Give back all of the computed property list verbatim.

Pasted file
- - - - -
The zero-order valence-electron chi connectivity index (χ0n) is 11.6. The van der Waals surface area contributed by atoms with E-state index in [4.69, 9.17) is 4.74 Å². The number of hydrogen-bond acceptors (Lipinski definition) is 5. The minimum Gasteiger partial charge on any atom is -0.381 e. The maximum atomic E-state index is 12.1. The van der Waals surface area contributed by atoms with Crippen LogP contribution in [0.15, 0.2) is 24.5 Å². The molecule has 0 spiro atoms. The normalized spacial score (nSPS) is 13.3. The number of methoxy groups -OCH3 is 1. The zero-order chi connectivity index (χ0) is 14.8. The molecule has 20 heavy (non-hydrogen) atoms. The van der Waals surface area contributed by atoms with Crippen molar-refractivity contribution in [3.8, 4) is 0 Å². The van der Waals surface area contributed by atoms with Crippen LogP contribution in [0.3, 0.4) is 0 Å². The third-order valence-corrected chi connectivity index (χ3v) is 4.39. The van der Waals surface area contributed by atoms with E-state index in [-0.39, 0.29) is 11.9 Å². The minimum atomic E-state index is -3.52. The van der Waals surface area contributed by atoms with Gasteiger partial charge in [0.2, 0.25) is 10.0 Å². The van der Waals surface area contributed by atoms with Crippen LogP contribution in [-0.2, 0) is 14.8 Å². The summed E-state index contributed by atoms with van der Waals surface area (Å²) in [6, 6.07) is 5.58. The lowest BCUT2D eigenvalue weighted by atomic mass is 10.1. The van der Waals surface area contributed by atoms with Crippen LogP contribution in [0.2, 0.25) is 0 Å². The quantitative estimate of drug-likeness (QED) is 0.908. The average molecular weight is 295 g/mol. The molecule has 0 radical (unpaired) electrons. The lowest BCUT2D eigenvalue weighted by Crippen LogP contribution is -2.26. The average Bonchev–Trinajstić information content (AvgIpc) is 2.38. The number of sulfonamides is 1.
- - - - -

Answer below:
The zero-order valence-electron chi connectivity index (χ0n) is 11.6. The van der Waals surface area contributed by atoms with E-state index in [4.69, 9.17) is 4.74 Å². The number of hydrogen-bond acceptors (Lipinski definition) is 5. The minimum Gasteiger partial charge on any atom is -0.381 e. The maximum atomic E-state index is 12.1. The van der Waals surface area contributed by atoms with Crippen LogP contribution in [0.15, 0.2) is 24.5 Å². The molecule has 0 spiro atoms. The normalized spacial score (nSPS) is 13.3. The number of methoxy groups -OCH3 is 1. The zero-order chi connectivity index (χ0) is 14.8. The molecule has 20 heavy (non-hydrogen) atoms. The van der Waals surface area contributed by atoms with Crippen molar-refractivity contribution in [3.8, 4) is 0 Å². The van der Waals surface area contributed by atoms with Crippen LogP contribution in [0.3, 0.4) is 0 Å². The third-order valence-corrected chi connectivity index (χ3v) is 4.39. The van der Waals surface area contributed by atoms with E-state index in [-0.39, 0.29) is 11.9 Å². The minimum atomic E-state index is -3.52. The van der Waals surface area contributed by atoms with Gasteiger partial charge in [0.2, 0.25) is 10.0 Å². The van der Waals surface area contributed by atoms with Crippen LogP contribution in [-0.2, 0) is 14.8 Å². The summed E-state index contributed by atoms with van der Waals surface area (Å²) in [6, 6.07) is 5.58. The lowest BCUT2D eigenvalue weighted by atomic mass is 10.1. The van der Waals surface area contributed by atoms with Crippen LogP contribution in [0.2, 0.25) is 0 Å². The quantitative estimate of drug-likeness (QED) is 0.908. The average molecular weight is 295 g/mol. The molecule has 0 radical (unpaired) electrons. The lowest BCUT2D eigenvalue weighted by Crippen LogP contribution is -2.26. The average Bonchev–Trinajstić information content (AvgIpc) is 2.38. The number of sulfonamides is 1.